Progress | Centre-left Labour politics

Solutions not slogans

Labour needs the right economic project

In his conference speech in Brighton, Jeremy Corbyn stated that it is not enough for Labour to be ready for an election, but that ‘we must be government-ready too. Our aspirations matched by our competence.’ This one statement identifies precisely Labour’s dilemma. An energetic general election campaign can win a few more parliamentary seats, but to form a majority government requires an overall impression of competence, stature, maturity and energy. Labour is not there yet, which goes some way to explain why we fell 60 seats, and nearly a million votes short, of a terrible Conservative campaign with a disastrous   Tory leader. This competence will gain even great focus when Labour, led by Corbyn, is the frontrunner whenever an election is called.

Competence to govern rests, not on eye-catching policies, populist slogans or snappy soundbites, but ultimately on national security and economic credibility. Progress has long argued that Labour needs more than economic policies, it needs an economic project. This means two things: one, that voters believe that Labour will run the economy fairly and efficiently, without violent shocks or sudden surprises. Not messing it up is the public’s minimum demand from their government. But an economic project means more than this. It also requires a sense of mission, a trajectory, a vision.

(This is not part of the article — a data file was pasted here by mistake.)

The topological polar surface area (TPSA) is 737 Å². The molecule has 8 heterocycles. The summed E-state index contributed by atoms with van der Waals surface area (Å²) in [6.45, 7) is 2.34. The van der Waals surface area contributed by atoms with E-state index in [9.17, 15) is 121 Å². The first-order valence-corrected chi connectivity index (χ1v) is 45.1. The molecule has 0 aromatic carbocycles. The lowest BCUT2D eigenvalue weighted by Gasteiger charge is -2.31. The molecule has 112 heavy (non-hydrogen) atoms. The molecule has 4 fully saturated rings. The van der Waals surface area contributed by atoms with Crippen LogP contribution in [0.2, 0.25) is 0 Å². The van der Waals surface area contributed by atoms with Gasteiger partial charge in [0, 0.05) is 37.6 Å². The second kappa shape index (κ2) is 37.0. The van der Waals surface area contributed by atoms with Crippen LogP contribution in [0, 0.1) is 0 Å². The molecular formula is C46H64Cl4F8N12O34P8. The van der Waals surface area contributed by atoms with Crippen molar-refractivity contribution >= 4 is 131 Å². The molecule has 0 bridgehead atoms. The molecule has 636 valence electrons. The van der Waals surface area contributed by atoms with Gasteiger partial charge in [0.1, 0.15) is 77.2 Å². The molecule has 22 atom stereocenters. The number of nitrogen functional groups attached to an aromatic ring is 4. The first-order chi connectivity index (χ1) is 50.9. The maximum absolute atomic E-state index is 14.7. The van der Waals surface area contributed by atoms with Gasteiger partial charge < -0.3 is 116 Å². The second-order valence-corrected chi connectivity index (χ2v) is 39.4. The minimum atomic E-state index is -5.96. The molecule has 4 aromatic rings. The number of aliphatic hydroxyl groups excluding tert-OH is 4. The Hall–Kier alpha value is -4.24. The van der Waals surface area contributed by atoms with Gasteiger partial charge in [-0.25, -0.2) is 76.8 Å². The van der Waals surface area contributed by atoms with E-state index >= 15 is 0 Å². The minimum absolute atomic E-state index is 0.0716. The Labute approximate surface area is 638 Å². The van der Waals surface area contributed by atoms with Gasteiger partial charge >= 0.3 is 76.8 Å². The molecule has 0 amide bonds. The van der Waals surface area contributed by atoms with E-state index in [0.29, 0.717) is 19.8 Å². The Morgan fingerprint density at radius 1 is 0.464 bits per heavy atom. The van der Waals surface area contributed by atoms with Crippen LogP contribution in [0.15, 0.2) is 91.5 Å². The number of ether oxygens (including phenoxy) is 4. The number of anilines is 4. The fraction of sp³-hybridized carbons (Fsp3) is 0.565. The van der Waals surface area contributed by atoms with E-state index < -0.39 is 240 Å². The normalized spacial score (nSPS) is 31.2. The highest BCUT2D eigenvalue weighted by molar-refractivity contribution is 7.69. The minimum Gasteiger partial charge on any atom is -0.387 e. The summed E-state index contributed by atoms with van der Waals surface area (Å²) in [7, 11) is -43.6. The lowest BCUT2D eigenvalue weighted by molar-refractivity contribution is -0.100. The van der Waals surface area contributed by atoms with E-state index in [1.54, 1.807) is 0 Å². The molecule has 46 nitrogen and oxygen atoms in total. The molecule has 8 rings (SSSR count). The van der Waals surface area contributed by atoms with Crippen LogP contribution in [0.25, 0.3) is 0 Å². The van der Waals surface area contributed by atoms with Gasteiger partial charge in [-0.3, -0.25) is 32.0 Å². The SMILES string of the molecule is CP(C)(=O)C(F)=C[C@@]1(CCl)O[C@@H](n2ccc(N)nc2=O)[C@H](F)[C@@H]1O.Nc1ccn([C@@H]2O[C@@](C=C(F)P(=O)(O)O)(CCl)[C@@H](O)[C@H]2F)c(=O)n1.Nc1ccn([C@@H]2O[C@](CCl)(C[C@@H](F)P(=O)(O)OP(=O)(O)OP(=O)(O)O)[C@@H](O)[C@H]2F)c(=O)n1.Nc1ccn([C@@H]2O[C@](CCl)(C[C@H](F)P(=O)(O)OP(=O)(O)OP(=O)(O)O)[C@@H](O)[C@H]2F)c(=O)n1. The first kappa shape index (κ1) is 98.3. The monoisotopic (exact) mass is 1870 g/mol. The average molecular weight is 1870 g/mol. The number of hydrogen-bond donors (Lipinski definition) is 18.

On the revisionist wing of the Labour party, in common with our colleagues across Europe, we see tackling inequality as central to our economic project. We want to tackle the immediate, harsh impacts of inequality such as child poverty or homelessness. And we want to narrow the gap – both incomes and assets – between rich and poor in our society by widening opportunities, giving greater access to ownership, and redistributing wealth and power, in the knowledge that more equal societies have better public health, lower crime rates and higher levels of well-being.

An egalitarian economic project needs the practical levers to make it work, and redistributive tax systems, fair welfare systems, and investment in regional development, infrastructure projects, and education and training are proven to work. So far, so good. Then Corbyn in Brighton said something else significant, that Labour would ‘not simply to redistribute within a system that isn’t delivering for most people, but to transform that system.’

We agree, but our concern is that by ‘transform’, the Corbyn project simply means ‘nationalise’. If Labour falls into the trap of a single transferrable policy solution to every economic and social ill, then any hard-won sense of economic competence will soon be replaced by a belief that we are ideologues, imposing a dogma, rather than progressives seeking to make your life better. The fabled 2017 manifesto was heavy on nationalisation and middle-class giveaways and light on meaningful transfer of wealth and opportunity – it did not even plan to reverse the government’s pernicious benefits cap let alone reinstate asset-based welfare like child trust funds.